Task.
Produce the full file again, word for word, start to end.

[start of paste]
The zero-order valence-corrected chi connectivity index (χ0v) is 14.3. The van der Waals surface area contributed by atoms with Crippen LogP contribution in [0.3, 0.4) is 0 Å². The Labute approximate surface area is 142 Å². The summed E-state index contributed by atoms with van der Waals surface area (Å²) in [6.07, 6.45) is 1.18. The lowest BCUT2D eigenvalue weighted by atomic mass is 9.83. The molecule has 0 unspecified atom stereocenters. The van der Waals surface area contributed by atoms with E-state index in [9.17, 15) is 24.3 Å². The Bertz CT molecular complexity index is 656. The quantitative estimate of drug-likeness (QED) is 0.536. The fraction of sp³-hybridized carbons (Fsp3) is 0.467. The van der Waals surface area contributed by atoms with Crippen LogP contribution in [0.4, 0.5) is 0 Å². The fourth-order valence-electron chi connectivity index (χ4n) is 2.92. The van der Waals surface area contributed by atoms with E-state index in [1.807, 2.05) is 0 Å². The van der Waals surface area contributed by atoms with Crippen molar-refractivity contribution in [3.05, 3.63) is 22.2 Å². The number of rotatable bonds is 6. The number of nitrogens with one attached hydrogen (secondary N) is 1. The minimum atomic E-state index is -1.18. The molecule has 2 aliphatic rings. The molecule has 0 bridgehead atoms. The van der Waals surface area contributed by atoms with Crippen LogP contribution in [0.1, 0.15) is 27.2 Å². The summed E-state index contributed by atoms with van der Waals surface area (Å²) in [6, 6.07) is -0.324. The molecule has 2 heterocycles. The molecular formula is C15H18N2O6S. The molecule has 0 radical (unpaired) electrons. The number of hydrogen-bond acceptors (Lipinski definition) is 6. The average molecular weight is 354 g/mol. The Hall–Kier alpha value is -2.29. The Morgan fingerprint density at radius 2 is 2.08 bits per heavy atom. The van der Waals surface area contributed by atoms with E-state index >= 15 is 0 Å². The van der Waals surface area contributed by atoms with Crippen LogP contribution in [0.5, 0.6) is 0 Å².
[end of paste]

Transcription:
The zero-order valence-corrected chi connectivity index (χ0v) is 14.3. The van der Waals surface area contributed by atoms with Crippen LogP contribution in [0.3, 0.4) is 0 Å². The Labute approximate surface area is 142 Å². The summed E-state index contributed by atoms with van der Waals surface area (Å²) in [6.07, 6.45) is 1.18. The lowest BCUT2D eigenvalue weighted by atomic mass is 9.83. The molecule has 0 unspecified atom stereocenters. The van der Waals surface area contributed by atoms with E-state index in [9.17, 15) is 24.3 Å². The Bertz CT molecular complexity index is 656. The quantitative estimate of drug-likeness (QED) is 0.536. The fraction of sp³-hybridized carbons (Fsp3) is 0.467. The van der Waals surface area contributed by atoms with Crippen LogP contribution in [0.4, 0.5) is 0 Å². The fourth-order valence-electron chi connectivity index (χ4n) is 2.92. The van der Waals surface area contributed by atoms with E-state index in [1.807, 2.05) is 0 Å². The van der Waals surface area contributed by atoms with Crippen molar-refractivity contribution in [3.05, 3.63) is 22.2 Å². The number of rotatable bonds is 6. The number of nitrogens with one attached hydrogen (secondary N) is 1. The minimum atomic E-state index is -1.18. The molecule has 2 aliphatic rings. The molecule has 0 bridgehead atoms. The van der Waals surface area contributed by atoms with Crippen LogP contribution in [0.1, 0.15) is 27.2 Å². The summed E-state index contributed by atoms with van der Waals surface area (Å²) in [6, 6.07) is -0.324. The molecule has 2 heterocycles. The molecular formula is C15H18N2O6S. The molecule has 0 radical (unpaired) electrons. The number of hydrogen-bond acceptors (Lipinski definition) is 6. The average molecular weight is 354 g/mol. The Hall–Kier alpha value is -2.29. The Morgan fingerprint density at radius 2 is 2.08 bits per heavy atom. The van der Waals surface area contributed by atoms with E-state index >= 15 is 0 Å². The van der Waals surface area contributed by atoms with Crippen LogP contribution in [0.5, 0.6) is 0 Å².